Humphreys, Helen. The Reinvention of Love

Profile Books, $29.99

In nineteenth century Paris, literary journalist Charles Sainte-Beuve meets playwright and author Victor Hugo. Victor is delighted with a positive review Charles has made of his work, and invites him to visit. They become friends, a friendship that lasts many years until Charles confesses he’s having an affair with Victor’s wife.

Charles’s love for Adèle Hugo is the defining, and possibly only, romance of his life, somewhat enhanced by Adèle’s acceptance of (and delight in) his unusual physical condition: ambiguous genitalia caused by hypospadias. Their unusual romance sees them rendezvous in parks and often in church with Charles dressed in his mother’s clothes masquerading as “Charlotte”.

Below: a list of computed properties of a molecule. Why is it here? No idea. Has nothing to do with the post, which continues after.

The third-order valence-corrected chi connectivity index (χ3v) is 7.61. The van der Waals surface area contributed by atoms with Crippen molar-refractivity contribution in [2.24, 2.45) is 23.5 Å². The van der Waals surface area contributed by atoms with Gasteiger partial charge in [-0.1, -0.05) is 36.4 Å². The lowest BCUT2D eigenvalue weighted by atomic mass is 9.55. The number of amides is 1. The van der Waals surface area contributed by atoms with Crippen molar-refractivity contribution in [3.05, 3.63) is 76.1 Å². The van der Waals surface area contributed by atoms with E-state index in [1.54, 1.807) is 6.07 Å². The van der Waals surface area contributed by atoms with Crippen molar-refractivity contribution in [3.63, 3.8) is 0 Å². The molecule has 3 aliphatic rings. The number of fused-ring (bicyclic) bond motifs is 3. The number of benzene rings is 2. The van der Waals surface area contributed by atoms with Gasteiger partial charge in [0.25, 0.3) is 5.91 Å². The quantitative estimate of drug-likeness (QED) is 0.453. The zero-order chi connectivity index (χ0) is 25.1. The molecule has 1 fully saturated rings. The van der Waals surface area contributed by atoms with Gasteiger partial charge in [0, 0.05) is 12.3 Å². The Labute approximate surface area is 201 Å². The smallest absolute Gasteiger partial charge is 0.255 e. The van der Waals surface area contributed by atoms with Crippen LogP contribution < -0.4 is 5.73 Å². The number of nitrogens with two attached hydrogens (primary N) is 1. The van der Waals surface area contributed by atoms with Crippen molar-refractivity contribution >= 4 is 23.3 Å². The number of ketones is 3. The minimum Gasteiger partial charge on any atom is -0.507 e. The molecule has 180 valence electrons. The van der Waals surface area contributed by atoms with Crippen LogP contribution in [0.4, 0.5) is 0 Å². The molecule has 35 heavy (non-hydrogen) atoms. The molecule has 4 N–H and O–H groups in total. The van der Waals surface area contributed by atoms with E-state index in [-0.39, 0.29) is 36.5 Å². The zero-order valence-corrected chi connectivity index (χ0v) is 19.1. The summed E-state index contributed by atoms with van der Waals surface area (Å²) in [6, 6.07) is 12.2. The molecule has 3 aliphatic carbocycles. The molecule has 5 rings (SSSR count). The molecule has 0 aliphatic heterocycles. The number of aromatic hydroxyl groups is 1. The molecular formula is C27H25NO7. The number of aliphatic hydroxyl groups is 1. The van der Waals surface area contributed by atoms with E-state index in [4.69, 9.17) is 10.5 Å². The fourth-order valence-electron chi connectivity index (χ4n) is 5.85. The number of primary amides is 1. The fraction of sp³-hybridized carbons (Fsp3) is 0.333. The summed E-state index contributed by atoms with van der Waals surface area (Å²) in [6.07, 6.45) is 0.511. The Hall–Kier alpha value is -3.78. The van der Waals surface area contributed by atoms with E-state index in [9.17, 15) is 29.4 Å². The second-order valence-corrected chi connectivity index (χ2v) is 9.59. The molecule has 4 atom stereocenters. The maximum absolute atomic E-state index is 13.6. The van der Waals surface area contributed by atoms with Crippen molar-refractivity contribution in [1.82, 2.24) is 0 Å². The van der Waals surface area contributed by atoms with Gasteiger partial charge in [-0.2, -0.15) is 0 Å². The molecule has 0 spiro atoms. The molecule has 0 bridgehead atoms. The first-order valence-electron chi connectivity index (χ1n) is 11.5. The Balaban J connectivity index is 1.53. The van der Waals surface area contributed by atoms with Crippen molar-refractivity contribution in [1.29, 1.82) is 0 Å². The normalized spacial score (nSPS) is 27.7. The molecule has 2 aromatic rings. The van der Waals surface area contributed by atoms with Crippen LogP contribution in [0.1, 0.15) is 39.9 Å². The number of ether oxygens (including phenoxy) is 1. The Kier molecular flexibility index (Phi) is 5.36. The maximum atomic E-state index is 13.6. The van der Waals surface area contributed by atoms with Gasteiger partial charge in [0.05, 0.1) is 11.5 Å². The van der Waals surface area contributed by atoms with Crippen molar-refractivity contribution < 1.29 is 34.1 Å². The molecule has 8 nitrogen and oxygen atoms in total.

When the romance fades, Charles obsessively writes of his love, first as poetry, then within the novel Volupté. Victor Hugo’s fame grows, as does his egocentricity.

Victor and Adèle’s eldest daughter dies tragically. The Hugos move into exile in the Channel Islands.  The younger daughter eventually goes mad. Charles and Adèle’s futile emotions smoulder unbidden in the background.

A fascinating story for history buffs is kneecapped by awkward tense shifts and clunky structure. The most interesting bits are rushed through; tedious details take forever. The affair’s fictionalised minutiae (“I love your ears.” … “I love your eyes” … “I love your eyes.”) seem far too pedestrian for such momentous figures of French literary history.

 

Reviewed September 2011

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